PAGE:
Ethelyn Abellanosa lost 206 lbs.
12/20/2006 AT 12:50 PM EST
Weight Watchers originally started in the 1960s as a discussion group for dieters. That ethic is still present in the program, which relies heavily on weekly meetings where dieters get weighed and their progress is measured (and celebrated). Although the dieters can purchase the program's prepackaged food, Weight Watchers also teaches dieters portion control. How It Works:
Several plans have been introduced over the years, but Weight Watchers' current "Flex" program is arguably the most popular. It categorizes food according to a "points" system, and you are given a set number of points (determined by your current weight) that you are allowed to eat each day. There are no restricted foods, but you must not go over your point allotment for the day, thereby teaching portion control and responsible eating habits.What You Can Eat:
There are no restricted foods, but the goal is to eat more food with lower points (such as a cup of raspberries, which is 1 point), which are generally considered healthier What You Can't Eat:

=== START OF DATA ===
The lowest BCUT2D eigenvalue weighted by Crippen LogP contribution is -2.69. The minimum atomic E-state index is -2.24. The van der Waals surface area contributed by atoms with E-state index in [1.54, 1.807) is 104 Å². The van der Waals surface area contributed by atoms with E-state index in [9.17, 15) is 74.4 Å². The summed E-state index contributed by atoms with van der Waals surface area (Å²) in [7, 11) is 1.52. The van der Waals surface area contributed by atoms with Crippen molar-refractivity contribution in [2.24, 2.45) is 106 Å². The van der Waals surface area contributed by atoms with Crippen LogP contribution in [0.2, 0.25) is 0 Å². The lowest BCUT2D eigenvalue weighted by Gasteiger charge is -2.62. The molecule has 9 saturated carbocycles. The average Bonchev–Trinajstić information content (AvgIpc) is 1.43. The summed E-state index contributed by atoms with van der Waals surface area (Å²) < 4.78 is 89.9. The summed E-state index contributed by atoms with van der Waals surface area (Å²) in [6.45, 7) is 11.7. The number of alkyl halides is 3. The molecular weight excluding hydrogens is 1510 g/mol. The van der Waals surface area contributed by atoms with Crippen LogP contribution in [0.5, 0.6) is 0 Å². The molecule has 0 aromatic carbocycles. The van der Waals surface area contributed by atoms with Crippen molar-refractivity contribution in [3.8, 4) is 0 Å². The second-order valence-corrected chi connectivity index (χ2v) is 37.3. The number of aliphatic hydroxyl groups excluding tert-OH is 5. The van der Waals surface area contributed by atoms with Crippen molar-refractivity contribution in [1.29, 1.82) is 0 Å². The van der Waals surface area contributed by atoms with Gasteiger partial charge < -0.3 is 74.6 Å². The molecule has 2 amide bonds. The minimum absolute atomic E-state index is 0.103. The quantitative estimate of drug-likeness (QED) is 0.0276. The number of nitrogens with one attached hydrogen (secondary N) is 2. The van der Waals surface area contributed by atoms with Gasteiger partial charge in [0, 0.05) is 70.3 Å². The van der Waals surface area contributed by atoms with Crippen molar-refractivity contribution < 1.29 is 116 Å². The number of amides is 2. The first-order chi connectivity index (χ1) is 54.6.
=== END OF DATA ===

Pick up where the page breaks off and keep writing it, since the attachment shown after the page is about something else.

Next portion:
Again, nothing is forbidden, but if you eat something with a lot of points, that might be all you eat for the day. (Example: a Big Mac and fries totals 24 points, which is a common daily point limit.) When You Can Expect Results:
The weight loss is gradual, not dramatic. Pros:
The system teaches you about portion control and making the right decisions. "It's more behavioral," says Dr. Ian from Celebrity Fit Club.
It's also healthy. "There aren't any medical side effects," he says. Cons:
The cost: There's a registration fee, plus you have to pay a fee at the weekly meeting. Who Did It:
Ethelyn Abellanosa, 37, from Seattle, went from 364 lbs. to 158 lbs. on Weight Watchers. "I didn't feel deprived as I learned to make good choices," she says. Check out her amazing transformation here. For More Information:
Check out the Weight Watchers Web site here
or find a meeting